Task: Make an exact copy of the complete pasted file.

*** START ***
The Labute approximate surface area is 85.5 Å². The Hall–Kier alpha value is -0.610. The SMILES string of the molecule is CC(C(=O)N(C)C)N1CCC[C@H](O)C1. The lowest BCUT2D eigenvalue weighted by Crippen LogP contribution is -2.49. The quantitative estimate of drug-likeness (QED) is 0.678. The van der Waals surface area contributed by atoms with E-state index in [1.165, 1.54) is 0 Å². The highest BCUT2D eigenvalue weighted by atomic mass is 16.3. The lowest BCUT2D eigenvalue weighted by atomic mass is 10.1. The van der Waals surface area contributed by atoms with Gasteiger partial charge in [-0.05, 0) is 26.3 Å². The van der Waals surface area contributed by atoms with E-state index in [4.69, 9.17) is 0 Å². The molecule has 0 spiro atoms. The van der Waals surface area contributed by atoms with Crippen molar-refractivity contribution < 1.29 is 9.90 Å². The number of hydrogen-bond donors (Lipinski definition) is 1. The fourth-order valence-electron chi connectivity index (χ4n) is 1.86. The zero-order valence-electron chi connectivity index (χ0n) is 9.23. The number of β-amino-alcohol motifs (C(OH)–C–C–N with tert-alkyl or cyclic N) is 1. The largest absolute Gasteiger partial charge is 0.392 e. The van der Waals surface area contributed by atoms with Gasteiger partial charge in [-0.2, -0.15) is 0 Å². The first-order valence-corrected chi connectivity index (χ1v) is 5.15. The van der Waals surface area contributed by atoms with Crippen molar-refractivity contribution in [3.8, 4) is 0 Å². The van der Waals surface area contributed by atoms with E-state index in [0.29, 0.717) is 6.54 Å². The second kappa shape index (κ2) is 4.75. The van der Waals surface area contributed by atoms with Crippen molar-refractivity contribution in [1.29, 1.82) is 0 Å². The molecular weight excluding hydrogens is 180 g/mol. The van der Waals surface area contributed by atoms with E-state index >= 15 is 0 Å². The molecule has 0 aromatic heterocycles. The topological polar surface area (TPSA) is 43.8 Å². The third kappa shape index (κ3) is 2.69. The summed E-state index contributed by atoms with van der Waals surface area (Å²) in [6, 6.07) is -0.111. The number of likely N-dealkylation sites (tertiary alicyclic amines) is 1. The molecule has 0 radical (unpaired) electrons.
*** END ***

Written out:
The Labute approximate surface area is 85.5 Å². The Hall–Kier alpha value is -0.610. The SMILES string of the molecule is CC(C(=O)N(C)C)N1CCC[C@H](O)C1. The lowest BCUT2D eigenvalue weighted by Crippen LogP contribution is -2.49. The quantitative estimate of drug-likeness (QED) is 0.678. The van der Waals surface area contributed by atoms with E-state index in [1.165, 1.54) is 0 Å². The highest BCUT2D eigenvalue weighted by atomic mass is 16.3. The lowest BCUT2D eigenvalue weighted by atomic mass is 10.1. The van der Waals surface area contributed by atoms with Gasteiger partial charge in [-0.05, 0) is 26.3 Å². The van der Waals surface area contributed by atoms with E-state index in [4.69, 9.17) is 0 Å². The molecule has 0 spiro atoms. The van der Waals surface area contributed by atoms with Crippen molar-refractivity contribution < 1.29 is 9.90 Å². The number of hydrogen-bond donors (Lipinski definition) is 1. The fourth-order valence-electron chi connectivity index (χ4n) is 1.86. The zero-order valence-electron chi connectivity index (χ0n) is 9.23. The number of β-amino-alcohol motifs (C(OH)–C–C–N with tert-alkyl or cyclic N) is 1. The largest absolute Gasteiger partial charge is 0.392 e. The van der Waals surface area contributed by atoms with Gasteiger partial charge in [-0.2, -0.15) is 0 Å². The first-order valence-corrected chi connectivity index (χ1v) is 5.15. The van der Waals surface area contributed by atoms with Crippen molar-refractivity contribution in [3.8, 4) is 0 Å². The van der Waals surface area contributed by atoms with E-state index in [0.29, 0.717) is 6.54 Å². The second kappa shape index (κ2) is 4.75. The van der Waals surface area contributed by atoms with Crippen molar-refractivity contribution in [1.29, 1.82) is 0 Å². The molecular weight excluding hydrogens is 180 g/mol. The van der Waals surface area contributed by atoms with E-state index >= 15 is 0 Å². The molecule has 0 aromatic heterocycles. The topological polar surface area (TPSA) is 43.8 Å². The third kappa shape index (κ3) is 2.69. The summed E-state index contributed by atoms with van der Waals surface area (Å²) in [6, 6.07) is -0.111. The number of likely N-dealkylation sites (tertiary alicyclic amines) is 1. The molecule has 0 radical (unpaired) electrons.